About Conservation

 

The Conservation Profession

The purpose of the modern conservation profession is to restore and preserve culturally significant material for the future.

Conservators examine, document, and restore collections, and provide for their long-term preservation. They also carry out research and work on projects in the areas of authentication and dating. Many conservators work in museums and other institutions that have collections that are important to society at large. But conservators also work on a variety of things owned by private individuals, some of which are mainly of importance to the people who own them. Proper conservation treatment assures the long-term preservation of things that people want to keep.

Conservators in the United States are represented by the American Institute for Conservation of Historic & Artistic Works (AIC) which promulgates a Code of Ethics and Guidelines for Practice. This document stipulates certain kinds of professional behavior, including written and graphic documentation of works undergoing treatment. Ethical treatments are also reversible, meaning that they can be undone without damage to the object. Another working rule is that conservators use only materials that are chemically stable, which means they do not change with time. This helps to assure the safety and longevity of the object.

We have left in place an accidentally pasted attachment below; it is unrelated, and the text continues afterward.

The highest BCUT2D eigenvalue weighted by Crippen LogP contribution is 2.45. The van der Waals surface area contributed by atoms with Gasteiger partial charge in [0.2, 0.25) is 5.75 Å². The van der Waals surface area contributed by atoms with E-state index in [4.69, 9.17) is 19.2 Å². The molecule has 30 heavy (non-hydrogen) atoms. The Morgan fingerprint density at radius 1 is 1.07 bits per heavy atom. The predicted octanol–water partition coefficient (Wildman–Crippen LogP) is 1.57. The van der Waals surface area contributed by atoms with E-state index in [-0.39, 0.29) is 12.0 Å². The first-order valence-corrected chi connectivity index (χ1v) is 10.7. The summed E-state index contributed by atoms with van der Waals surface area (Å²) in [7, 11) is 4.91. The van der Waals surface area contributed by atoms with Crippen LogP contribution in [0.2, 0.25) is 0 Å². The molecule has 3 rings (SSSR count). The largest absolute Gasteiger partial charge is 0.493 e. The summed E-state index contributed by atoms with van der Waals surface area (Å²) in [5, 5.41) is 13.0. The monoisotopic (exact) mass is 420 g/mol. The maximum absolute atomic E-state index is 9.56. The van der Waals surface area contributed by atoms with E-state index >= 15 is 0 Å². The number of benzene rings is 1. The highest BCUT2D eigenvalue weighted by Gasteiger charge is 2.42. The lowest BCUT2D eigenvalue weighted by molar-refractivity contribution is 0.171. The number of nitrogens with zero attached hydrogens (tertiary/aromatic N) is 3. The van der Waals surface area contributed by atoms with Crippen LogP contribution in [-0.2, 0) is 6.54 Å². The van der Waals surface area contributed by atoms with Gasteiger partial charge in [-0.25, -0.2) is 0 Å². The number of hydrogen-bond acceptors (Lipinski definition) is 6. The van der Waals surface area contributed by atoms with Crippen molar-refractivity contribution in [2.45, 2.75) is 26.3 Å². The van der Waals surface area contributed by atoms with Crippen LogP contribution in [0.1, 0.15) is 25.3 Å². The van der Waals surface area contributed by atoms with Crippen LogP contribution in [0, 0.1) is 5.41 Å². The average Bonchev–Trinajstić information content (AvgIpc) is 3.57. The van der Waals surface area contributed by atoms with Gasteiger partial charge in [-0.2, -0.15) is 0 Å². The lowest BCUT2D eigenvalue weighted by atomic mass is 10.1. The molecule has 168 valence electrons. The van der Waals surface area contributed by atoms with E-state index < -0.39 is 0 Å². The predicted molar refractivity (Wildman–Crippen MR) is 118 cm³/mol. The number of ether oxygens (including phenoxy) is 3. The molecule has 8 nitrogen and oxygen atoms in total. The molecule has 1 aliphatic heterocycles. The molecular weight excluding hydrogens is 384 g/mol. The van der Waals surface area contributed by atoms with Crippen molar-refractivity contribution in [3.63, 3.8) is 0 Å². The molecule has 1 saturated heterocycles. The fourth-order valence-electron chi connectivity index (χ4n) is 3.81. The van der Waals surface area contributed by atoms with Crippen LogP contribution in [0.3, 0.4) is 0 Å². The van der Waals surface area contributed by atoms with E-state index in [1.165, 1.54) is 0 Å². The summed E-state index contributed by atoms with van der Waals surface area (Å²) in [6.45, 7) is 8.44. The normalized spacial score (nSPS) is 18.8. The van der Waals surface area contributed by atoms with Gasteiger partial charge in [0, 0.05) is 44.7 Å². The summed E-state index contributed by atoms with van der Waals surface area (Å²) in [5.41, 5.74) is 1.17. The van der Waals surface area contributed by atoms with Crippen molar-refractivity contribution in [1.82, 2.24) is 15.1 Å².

Conservation can be a highly technical field, and we realize that conservation terminology can be confusing. In addition, conservation ethics requires that conservators do certain things in a specific way that may be unlike the ways that other people do them.  A good example is what conservators do when they treat things with damage or areas of lost paint:  “inpainting.”

(A ‘Before and After’ example of  inpainting; an oil painting of Samuel Fraunces {artist unknown} from the Fraunces Tavern Museum that we performed conservation on. Note the areas of damage and missing paint, before inpainting was done, then after…

inpainting example

Inpainting, as opposed to restoration in general, means that all the added paint goes into the area of missing paint and none covers the existing original paint. Doing this may take longer than repainting a whole area because colors have to be matched precisely, but it assures that the treated object or painting looks the way it should. 

These issues, and others, are set down in the Code of Ethics and Guidelines for Practice of The American Institute for Conservation of Historic & Artistic Works (AIC), the American professional organization for conservators. The Code is available on the AIC website.